As we began discussing what damages would be awarded to the Rowlands, it was seemingly easy and without disagreement. We gave each brother compensation for the depreciated value of their property due to city water damage. We also awarded them compensation for every item they listed on their property that was lost or damaged. We agreed to pay all legal expenses incurred by the Rowlands’ attorney who had worked for years on contingency.
Finally, we arrived at awarding punitive damages. This amount was the one where we had the most personal discretion versus placing a value on a riding mower. I knew we couldn’t be reckless and award millions even though we wanted to. I had given this a lot of thought over the course of the four-day period and wanted to share my opinion as soon as we opened discussion of this item. I started by reminding the group that this case had gone on for over four years — more than 1500 days. I asked the team to think about what “value” they might place on having a clean, welcoming residence to come home to every day.
Having a home, which provides a sanctuary from the stresses of work or life in general is something most of us take for granted. Our home provides a mental reset each day, a place to relax, enjoy family and interests whether it be gardening, cooking or just watching television. Consider the Rowlands, who for over four years lived with sitting sewer drainage, snakes, insects, flooding, debris and mud. Their grandkids could no longer play on the land as they once did and just getting in and out of their front doors was a challenge.
We tried to be realistic. In the end, we awarded Tony punitive damages of $100,000 since his property was on higher ground and had suffered less destruction than his brother Flenard. We awarded Flenard $150,000. We all collectively agreed on all damages, the “Rev” completed the verdict paperwork, signed and dated it.
By now, everyone in the small room was buzzing with energy…we were literally changing the lives of two people. “Rev” handed the paperwork to the bailiff and we waited to be called into the courtroom.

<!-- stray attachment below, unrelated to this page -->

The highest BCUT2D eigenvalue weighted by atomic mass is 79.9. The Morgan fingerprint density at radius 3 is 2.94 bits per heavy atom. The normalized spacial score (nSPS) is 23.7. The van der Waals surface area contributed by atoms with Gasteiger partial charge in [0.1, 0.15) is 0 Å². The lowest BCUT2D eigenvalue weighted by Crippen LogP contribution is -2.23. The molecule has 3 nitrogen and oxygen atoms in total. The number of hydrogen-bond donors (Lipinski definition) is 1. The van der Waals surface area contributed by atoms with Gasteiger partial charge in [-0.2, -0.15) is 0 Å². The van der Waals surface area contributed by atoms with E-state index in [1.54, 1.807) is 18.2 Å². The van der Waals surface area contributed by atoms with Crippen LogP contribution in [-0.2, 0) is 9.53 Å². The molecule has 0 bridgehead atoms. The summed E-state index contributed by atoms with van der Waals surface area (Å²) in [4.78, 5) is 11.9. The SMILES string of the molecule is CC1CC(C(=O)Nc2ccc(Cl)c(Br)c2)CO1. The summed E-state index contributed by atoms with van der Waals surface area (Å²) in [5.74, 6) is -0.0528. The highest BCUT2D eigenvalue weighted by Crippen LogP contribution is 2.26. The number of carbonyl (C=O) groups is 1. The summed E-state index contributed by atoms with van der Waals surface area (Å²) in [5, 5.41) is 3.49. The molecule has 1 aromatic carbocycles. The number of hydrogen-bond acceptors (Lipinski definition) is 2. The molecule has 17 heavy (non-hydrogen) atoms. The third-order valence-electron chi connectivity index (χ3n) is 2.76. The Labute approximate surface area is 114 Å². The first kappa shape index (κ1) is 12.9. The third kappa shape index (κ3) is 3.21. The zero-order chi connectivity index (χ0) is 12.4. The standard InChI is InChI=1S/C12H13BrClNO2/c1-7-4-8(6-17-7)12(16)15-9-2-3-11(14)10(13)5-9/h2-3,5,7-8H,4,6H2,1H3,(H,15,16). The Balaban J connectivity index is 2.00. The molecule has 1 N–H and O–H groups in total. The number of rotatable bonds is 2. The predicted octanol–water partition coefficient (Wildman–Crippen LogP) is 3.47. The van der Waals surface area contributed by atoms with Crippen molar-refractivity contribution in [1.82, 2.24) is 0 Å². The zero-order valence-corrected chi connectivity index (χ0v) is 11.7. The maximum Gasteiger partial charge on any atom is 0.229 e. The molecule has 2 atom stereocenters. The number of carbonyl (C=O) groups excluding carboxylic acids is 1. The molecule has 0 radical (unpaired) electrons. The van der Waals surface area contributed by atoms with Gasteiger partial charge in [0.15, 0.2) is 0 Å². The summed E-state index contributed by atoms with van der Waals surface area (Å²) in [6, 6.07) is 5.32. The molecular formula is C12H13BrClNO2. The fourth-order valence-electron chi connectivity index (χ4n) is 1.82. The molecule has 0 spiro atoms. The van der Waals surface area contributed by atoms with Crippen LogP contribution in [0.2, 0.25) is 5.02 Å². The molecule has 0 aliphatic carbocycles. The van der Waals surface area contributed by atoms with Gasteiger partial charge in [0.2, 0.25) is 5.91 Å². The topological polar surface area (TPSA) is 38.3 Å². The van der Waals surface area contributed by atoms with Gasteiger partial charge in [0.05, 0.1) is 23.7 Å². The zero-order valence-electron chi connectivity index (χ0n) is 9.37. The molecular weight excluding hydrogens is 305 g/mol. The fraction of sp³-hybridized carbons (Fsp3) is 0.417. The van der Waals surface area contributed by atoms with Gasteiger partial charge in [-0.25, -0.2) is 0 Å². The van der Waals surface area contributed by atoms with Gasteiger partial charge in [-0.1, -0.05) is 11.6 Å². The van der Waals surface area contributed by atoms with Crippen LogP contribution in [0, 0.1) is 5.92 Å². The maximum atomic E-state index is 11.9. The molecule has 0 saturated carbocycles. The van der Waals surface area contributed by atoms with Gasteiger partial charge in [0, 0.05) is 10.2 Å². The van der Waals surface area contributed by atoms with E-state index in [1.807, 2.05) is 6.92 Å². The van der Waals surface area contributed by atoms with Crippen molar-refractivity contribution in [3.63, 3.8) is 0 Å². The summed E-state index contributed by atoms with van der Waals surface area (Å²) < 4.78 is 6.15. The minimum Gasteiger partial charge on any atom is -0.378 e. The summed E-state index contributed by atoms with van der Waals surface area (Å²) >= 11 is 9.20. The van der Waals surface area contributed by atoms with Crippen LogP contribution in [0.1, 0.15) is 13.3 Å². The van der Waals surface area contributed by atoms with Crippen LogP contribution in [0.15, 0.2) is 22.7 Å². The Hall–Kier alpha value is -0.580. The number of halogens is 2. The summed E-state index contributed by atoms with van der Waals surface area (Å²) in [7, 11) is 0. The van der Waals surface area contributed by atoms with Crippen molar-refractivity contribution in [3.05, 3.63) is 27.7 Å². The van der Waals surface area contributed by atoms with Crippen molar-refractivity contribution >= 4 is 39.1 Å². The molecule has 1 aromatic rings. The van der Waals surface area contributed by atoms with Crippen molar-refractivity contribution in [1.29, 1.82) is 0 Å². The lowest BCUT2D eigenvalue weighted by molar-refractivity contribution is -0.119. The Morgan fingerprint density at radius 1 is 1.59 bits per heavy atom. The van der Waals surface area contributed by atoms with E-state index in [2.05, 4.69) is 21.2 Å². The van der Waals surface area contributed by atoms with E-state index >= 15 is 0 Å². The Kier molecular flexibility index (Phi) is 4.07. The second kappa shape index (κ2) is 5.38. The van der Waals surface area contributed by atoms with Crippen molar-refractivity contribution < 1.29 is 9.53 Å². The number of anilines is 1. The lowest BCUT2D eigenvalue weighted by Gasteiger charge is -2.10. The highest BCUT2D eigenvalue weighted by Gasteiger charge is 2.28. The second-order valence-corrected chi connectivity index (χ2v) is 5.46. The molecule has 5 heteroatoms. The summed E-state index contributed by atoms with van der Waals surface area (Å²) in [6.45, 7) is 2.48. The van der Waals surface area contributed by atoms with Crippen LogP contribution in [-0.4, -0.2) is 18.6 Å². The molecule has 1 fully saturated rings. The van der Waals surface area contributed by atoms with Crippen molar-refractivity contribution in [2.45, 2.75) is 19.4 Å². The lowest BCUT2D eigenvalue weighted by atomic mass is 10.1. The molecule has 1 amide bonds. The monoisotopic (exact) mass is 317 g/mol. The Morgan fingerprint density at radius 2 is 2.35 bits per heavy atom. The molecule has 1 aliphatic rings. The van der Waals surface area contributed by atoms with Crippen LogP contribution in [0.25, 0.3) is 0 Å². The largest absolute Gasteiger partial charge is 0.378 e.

The moment came and we filed into the seats we had used all week. The judge did her thing after reading our verdict and handed the paperwork to the court clerk who would read out loud our verdict. As I looked over at the frail Rowland brothers, I felt overcome with emotion, as did my fellow jurors — some were beginning to sob before the verdict was read.
Ms. Jones took the hand of Tony Rowland who then took his brother Flenard’s hand as they waited for the verdict. As soon as they heard the words that we had ruled in their favor, it was as if an emotional balloon burst. Then the clerk got to the “good part” — how much we were awarding them for damages. It was a cascading effect as each line item was read starting with property depreciation amounts, followed by the value of all the damages on their property from trees to gardening tools, culminating with Punitive Damages which caused an elated visceral reaction I will never forget. In all, the total was around $400,000. By now, most of the jury was choked up or weeping. The judge thanked us for our service and reminded us of one very important thing: how much our service on the jury was the foundation of a fair and just government.
As we left the courtroom, we each shook the hands of the Rowland brothers and they tearfully thanked us for our verdict. We said our goodbyes to fellow jurors and shared our joy with what we had just accomplished. It felt so good. I wish I could bottle that amazing feeling each of us had and send it along with every jury summons mailed every day. I feel certain if I could do that, not only would people not attempt to dodge jury duty — they would look forward to it.
Jurors are given the privilege of having a direct role in the administration of justice — it is a true “connection” to our Constitution. It is an essential part of America’s system of checks and balances. You never know when you may need the services of a jury to decide your fate. To quote Thomas Jefferson, “I consider trial by jury as the only anchor yet imagined by man by which a government can be held to the principles of its constitution.” I encourage everyone to view jury duty as an opportunity to create a memory that you will always treasure — I know I have. Amen.